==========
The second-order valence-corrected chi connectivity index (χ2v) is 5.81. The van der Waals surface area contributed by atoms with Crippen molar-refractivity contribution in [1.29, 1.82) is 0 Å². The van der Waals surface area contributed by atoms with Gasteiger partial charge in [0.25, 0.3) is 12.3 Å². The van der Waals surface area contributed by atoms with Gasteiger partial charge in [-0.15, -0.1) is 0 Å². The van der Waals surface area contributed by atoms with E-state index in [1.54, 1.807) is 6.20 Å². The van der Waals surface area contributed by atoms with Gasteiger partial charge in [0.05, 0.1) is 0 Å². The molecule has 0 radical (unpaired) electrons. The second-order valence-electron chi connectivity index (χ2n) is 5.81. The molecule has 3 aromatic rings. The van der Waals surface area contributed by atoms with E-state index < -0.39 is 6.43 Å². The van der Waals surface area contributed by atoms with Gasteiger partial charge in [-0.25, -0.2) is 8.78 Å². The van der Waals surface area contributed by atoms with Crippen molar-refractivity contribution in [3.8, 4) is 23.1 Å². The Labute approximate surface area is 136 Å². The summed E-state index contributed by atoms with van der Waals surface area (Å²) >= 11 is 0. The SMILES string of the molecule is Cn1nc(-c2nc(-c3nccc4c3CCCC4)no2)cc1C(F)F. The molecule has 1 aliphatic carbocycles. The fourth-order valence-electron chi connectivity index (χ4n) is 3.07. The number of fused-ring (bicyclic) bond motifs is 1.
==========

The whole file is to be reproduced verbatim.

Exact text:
The second-order valence-corrected chi connectivity index (χ2v) is 5.81. The van der Waals surface area contributed by atoms with Crippen molar-refractivity contribution in [1.29, 1.82) is 0 Å². The van der Waals surface area contributed by atoms with Gasteiger partial charge in [0.25, 0.3) is 12.3 Å². The van der Waals surface area contributed by atoms with Gasteiger partial charge in [-0.15, -0.1) is 0 Å². The van der Waals surface area contributed by atoms with E-state index in [1.54, 1.807) is 6.20 Å². The van der Waals surface area contributed by atoms with Gasteiger partial charge in [0.05, 0.1) is 0 Å². The molecule has 0 radical (unpaired) electrons. The second-order valence-electron chi connectivity index (χ2n) is 5.81. The molecule has 3 aromatic rings. The van der Waals surface area contributed by atoms with E-state index < -0.39 is 6.43 Å². The van der Waals surface area contributed by atoms with Gasteiger partial charge in [-0.25, -0.2) is 8.78 Å². The van der Waals surface area contributed by atoms with Crippen molar-refractivity contribution in [3.8, 4) is 23.1 Å². The Labute approximate surface area is 136 Å². The summed E-state index contributed by atoms with van der Waals surface area (Å²) >= 11 is 0. The SMILES string of the molecule is Cn1nc(-c2nc(-c3nccc4c3CCCC4)no2)cc1C(F)F. The molecule has 1 aliphatic carbocycles. The fourth-order valence-electron chi connectivity index (χ4n) is 3.07. The number of fused-ring (bicyclic) bond motifs is 1.